Are you the friend who burns the candle at both ends or the friend who, on an ideal day, would spend 10 hours in bed? Neither is right or wrong, and one isn't better than the other -- they're just different, and both are equally valid.
If you've always felt the need to sleep more than the per night, you might wonder why you need so much sleep when others can attack the day on just five to six hours of rest. In this article, experts explain why some people need less sleep than others.
How much sleep do people really need?
Sleep recommendations are like. No one really knows exactly how much water people need each day, so there's no single "best" recommendation -- the same is true for sleep.
While most sleep experts recommend seven to nine hours each night, Annie Miller, a therapist at DC Metro Sleep and Psychotherapy, tells CNET that people shouldn't feel pressured by this number. "Historically, one uninterrupted period of sleep was not always the standard," she says. (Historians and anthropologists think humans used to engage in biphasic sleep, or sleeping in two "shifts.")
The origins of the eight-hour ideal remain unclear, but post-industrial standardization of school and work schedules is likely to blame. Regardless, the need to conform to this standard "has certainly contributed to many people's insomnia," Miller says. "If we feel like we 'should' be getting more sleep or we aren't doing it right, our sleep will suffer."
Do some people need less sleep?
Some people might scoff when others say they only need four to six hours of sleep each night, but for a percentage of the population, that's the truth, says Dr. Allison Brager, Ph.D, performance engineer for Momentous.
Generally, high achievers tend to sleep less, Brager tells CNET. "If you look at US presidents, successful CEOs and military leaders, many report sleeping little but feeling fine and don't need stimulants to stay awake," she says. "Daily sleep needs fall along the bell curve like most physiological processes in nature. The average is eight hours of nightly sleep, but there are individuals who fall to the left or right due to genetic underpinnings."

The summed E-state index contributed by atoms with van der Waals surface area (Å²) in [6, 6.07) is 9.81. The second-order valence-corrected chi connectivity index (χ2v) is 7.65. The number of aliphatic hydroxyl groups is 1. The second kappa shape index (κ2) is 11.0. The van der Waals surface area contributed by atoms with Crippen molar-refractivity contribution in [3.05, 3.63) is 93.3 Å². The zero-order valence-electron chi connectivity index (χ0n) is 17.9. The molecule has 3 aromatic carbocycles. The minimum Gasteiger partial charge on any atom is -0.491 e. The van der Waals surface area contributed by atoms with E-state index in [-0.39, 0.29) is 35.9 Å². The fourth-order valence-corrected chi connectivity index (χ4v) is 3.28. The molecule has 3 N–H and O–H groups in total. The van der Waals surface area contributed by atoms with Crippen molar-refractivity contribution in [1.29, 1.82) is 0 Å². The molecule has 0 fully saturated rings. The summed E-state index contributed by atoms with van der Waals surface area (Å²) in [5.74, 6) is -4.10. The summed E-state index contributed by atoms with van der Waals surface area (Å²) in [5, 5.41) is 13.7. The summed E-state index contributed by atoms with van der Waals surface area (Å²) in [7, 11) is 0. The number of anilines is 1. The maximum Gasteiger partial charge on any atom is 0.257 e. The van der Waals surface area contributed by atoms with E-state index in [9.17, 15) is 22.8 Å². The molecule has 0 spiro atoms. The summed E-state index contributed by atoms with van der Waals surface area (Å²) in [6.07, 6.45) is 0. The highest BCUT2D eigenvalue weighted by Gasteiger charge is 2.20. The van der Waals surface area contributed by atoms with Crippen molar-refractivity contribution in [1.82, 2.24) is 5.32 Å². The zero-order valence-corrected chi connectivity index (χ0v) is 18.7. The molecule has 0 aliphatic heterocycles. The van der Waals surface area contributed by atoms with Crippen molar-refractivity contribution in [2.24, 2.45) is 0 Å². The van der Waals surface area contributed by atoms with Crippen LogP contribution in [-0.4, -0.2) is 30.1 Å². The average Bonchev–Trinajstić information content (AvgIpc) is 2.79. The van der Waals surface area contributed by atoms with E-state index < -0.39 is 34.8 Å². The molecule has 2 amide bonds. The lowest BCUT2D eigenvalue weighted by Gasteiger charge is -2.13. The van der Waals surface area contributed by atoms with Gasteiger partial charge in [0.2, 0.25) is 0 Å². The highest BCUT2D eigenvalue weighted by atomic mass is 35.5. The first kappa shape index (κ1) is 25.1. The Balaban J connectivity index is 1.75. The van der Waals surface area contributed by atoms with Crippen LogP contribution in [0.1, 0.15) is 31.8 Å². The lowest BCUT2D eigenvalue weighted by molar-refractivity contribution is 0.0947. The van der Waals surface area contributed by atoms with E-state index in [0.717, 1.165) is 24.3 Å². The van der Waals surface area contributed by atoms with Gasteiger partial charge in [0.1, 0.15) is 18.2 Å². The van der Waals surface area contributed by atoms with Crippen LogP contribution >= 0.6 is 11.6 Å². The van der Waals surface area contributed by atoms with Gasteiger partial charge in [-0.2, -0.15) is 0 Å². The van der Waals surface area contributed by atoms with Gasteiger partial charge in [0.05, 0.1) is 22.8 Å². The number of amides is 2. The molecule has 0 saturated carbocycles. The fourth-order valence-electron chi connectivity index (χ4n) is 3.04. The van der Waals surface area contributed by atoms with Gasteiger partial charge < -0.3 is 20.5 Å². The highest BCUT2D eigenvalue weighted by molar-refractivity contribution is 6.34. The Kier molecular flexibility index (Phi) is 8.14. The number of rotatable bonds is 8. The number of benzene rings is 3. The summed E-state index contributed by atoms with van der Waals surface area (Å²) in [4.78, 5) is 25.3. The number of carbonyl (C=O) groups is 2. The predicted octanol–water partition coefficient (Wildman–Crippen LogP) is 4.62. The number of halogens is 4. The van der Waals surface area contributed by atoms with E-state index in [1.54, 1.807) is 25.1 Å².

Scientists actually discovered a "short-sleep gene" in 2019. People with this gene naturally sleep less than 6.5 hours each night "without any apparent ill effects," the National Institutes of Health (NIH) reports. This discovery is, of course, a small piece of the big sleep puzzle, but it does prove that sleep needs are highly individual and influenced by genetics.
Do some people need more sleep?
On the flip side, some people need extra sleep to function optimally. While there's no evidence (yet) of a "long-sleep gene" like there is of the short-sleep one, Miller says she wouldn't be surprised to hear about such a discovery in the future. "Our sleep need is largely based on genetics," she says, so it would make sense.
You don't need a study to tell you how much sleep you need, though. Most adults know how much sleep they need to feel refreshed and energized. If you feel your best with 9 to 10 hours of sleep versus 7 to 8, then you should sleep that much whenever time allows, Miller says.
Sleep needs change over your lifespan
Another factor worth considering is your age, Miller says. Sleep needs change over the course of your lifespan. According to the National Sleep Foundation, those needs are:
- Newborns (0-3 months): 14 to 17 hours per day
- Infants (4-11 months): 12 to 15 hours per day
- Toddlers (1-2 years): 11 to 14 hours per day
- Preschoolers (3-5): 10 to 13 hours
- School age children (6-13): 9 to 11 hours
- Teenagers (14-17): 8 to 10 hours
- Younger adults (18-25): 7 to 9 hours
- Adults (26-64): 7 to 9 hours
- Older adults (65 and older): 7 to 8 hours
Other factors that affect how much sleep you need
People dealing with chronic illnesses, autoimmune conditions or other medical problems may need more sleep than others. If you have a highly laborious job, such as construction work, you might need more sleep than someone who works a desk job, simply because your body needs more time to recover. Similarly, athletes prioritize sleep and most probably sleep more than the average person because their lifestyle and career depend on it.
In the end, "It's important to focus on what feels good for our bodies, not what we think we should be doing," Miller says.
The information contained in this article is for educational and informational purposes only and is not intended as health or medical advice. Always consult a physician or other qualified health provider regarding any questions you may have about a medical condition or health objectives.